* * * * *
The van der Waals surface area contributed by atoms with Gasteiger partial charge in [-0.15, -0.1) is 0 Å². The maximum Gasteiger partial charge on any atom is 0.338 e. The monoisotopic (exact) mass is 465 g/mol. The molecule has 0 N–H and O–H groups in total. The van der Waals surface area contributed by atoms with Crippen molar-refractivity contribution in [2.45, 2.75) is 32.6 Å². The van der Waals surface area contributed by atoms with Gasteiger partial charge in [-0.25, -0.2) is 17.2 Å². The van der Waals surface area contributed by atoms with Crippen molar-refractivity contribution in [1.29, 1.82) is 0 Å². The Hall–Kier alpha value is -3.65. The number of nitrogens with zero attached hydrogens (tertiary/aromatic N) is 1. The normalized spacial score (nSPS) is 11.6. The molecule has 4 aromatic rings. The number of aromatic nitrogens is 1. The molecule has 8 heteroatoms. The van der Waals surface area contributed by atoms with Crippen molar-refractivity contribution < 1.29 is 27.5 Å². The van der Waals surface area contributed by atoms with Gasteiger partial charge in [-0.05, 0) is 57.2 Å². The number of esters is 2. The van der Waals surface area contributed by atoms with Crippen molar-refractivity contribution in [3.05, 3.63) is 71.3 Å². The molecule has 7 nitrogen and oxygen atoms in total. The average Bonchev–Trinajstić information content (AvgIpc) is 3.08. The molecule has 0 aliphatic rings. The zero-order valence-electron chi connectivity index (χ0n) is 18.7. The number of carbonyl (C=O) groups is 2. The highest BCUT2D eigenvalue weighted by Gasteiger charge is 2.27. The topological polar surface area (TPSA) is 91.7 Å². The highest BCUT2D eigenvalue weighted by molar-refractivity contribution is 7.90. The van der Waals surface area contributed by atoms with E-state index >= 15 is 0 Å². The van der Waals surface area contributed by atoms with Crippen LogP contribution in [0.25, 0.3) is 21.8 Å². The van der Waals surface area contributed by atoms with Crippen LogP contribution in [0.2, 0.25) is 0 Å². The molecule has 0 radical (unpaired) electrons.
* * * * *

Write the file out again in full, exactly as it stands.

The van der Waals surface area contributed by atoms with Gasteiger partial charge in [-0.15, -0.1) is 0 Å². The maximum Gasteiger partial charge on any atom is 0.338 e. The monoisotopic (exact) mass is 465 g/mol. The molecule has 0 N–H and O–H groups in total. The van der Waals surface area contributed by atoms with Crippen molar-refractivity contribution in [2.45, 2.75) is 32.6 Å². The van der Waals surface area contributed by atoms with Gasteiger partial charge in [-0.25, -0.2) is 17.2 Å². The van der Waals surface area contributed by atoms with Crippen molar-refractivity contribution in [1.29, 1.82) is 0 Å². The Hall–Kier alpha value is -3.65. The number of nitrogens with zero attached hydrogens (tertiary/aromatic N) is 1. The normalized spacial score (nSPS) is 11.6. The molecule has 4 aromatic rings. The number of aromatic nitrogens is 1. The molecule has 8 heteroatoms. The van der Waals surface area contributed by atoms with Crippen molar-refractivity contribution < 1.29 is 27.5 Å². The van der Waals surface area contributed by atoms with Gasteiger partial charge in [-0.05, 0) is 57.2 Å². The number of esters is 2. The van der Waals surface area contributed by atoms with Crippen molar-refractivity contribution in [3.05, 3.63) is 71.3 Å². The molecule has 7 nitrogen and oxygen atoms in total. The average Bonchev–Trinajstić information content (AvgIpc) is 3.08. The molecule has 0 aliphatic rings. The zero-order valence-electron chi connectivity index (χ0n) is 18.7. The number of carbonyl (C=O) groups is 2. The highest BCUT2D eigenvalue weighted by Gasteiger charge is 2.27. The topological polar surface area (TPSA) is 91.7 Å². The highest BCUT2D eigenvalue weighted by molar-refractivity contribution is 7.90. The van der Waals surface area contributed by atoms with E-state index >= 15 is 0 Å². The van der Waals surface area contributed by atoms with Crippen LogP contribution in [0.25, 0.3) is 21.8 Å². The van der Waals surface area contributed by atoms with Crippen LogP contribution in [0.2, 0.25) is 0 Å². The molecule has 0 radical (unpaired) electrons.